A slow week turned into a big-time market swing as the 10-year Treasury note yield spiked on the news that the United States and China have agreed to cancel some tariffs. The report Thursday morning led to a major bond selloff as investors dove back into equities. The Dow, S&P 500 and NASDAQ all hit record trading highs on Thursday.
The 10-year note jumped by 15 basis points. That’s its largest increase since President Trump was elected in 2016. That means mortgage rates also went up, but that was not reflected in the weekly summary from Freddie Mac. Going into Thursday, the 30-year fixed-rate mortgage average, according to Freddie, was sitting at 3.69%.
It’s very important to remember that your mortgage rate will likely not be the same as that average. While mortgage rates typically sit 1-2 percentage points higher than the 10-year note yield, your mortgage rate will fluctuate depending on the type of loan, down payment amount and your credit score among other factors. That’s why it’s best to speak to a Movement Mortgage loan officer so you can know exactly what your rate will be and why.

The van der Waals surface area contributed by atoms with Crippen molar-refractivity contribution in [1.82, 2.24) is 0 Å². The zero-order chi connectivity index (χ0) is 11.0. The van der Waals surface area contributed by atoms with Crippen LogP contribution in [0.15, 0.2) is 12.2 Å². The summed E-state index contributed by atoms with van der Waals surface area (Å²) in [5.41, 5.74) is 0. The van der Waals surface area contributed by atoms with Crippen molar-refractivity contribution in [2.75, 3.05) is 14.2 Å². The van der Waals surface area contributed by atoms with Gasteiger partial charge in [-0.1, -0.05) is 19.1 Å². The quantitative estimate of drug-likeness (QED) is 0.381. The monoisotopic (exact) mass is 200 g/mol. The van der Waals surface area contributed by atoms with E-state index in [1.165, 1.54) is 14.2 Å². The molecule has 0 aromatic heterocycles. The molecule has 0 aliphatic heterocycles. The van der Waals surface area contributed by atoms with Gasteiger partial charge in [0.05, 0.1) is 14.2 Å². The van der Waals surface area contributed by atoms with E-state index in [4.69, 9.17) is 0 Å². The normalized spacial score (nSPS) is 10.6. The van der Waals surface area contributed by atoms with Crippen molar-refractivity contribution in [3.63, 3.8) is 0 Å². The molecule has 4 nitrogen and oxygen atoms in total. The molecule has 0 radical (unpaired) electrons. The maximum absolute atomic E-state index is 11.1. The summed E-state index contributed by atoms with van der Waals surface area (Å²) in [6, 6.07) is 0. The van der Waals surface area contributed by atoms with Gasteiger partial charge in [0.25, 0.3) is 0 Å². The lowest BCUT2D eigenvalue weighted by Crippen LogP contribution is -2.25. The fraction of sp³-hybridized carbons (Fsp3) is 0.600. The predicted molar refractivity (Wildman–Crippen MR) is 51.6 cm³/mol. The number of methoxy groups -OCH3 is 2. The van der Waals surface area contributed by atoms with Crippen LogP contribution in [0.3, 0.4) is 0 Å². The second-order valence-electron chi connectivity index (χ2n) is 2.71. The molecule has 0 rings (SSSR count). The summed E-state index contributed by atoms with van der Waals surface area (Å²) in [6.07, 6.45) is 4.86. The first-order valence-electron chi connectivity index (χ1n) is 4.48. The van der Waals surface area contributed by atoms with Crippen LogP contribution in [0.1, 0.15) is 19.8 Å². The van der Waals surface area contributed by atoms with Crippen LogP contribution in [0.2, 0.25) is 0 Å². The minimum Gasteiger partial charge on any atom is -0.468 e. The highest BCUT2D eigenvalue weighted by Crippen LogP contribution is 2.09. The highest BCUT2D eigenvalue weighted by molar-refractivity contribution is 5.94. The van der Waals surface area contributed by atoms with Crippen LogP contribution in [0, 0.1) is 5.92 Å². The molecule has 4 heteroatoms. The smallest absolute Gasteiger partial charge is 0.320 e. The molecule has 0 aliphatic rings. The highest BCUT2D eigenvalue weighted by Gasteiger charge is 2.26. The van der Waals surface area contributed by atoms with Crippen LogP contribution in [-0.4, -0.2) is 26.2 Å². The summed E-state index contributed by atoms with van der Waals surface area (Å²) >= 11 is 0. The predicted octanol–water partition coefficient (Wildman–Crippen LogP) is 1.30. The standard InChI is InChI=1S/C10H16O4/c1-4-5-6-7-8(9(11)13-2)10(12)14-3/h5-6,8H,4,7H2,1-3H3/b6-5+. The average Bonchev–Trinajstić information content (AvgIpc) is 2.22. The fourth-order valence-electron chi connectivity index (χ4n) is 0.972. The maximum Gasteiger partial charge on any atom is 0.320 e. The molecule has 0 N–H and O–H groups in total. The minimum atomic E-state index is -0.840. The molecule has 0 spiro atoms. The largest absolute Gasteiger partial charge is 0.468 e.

In other news, the latest home price forecast from CoreLogic shows that home prices rose at a rate of 3.5% year-over-year for September. The group predicts that September of 2020 will show a home price gain of 5.6% compared to 2019.
A lack of inventory in homes priced below $200,000 has stunted the homebuying process for many Millennials. A September report from Realtor.com showed that the number of homes for sale priced below $200,000 dropped by nearly 9% with mid-market homes showing no inventory growth. Rob Dietz, the chief economist for the National Association for Homebuilders, says “Right now only about 10% of newly-built home sales are priced under $200,000. Five years ago that share was 1 in 5, and 10 years ago that share was 40% of new home sales priced under $200,000.”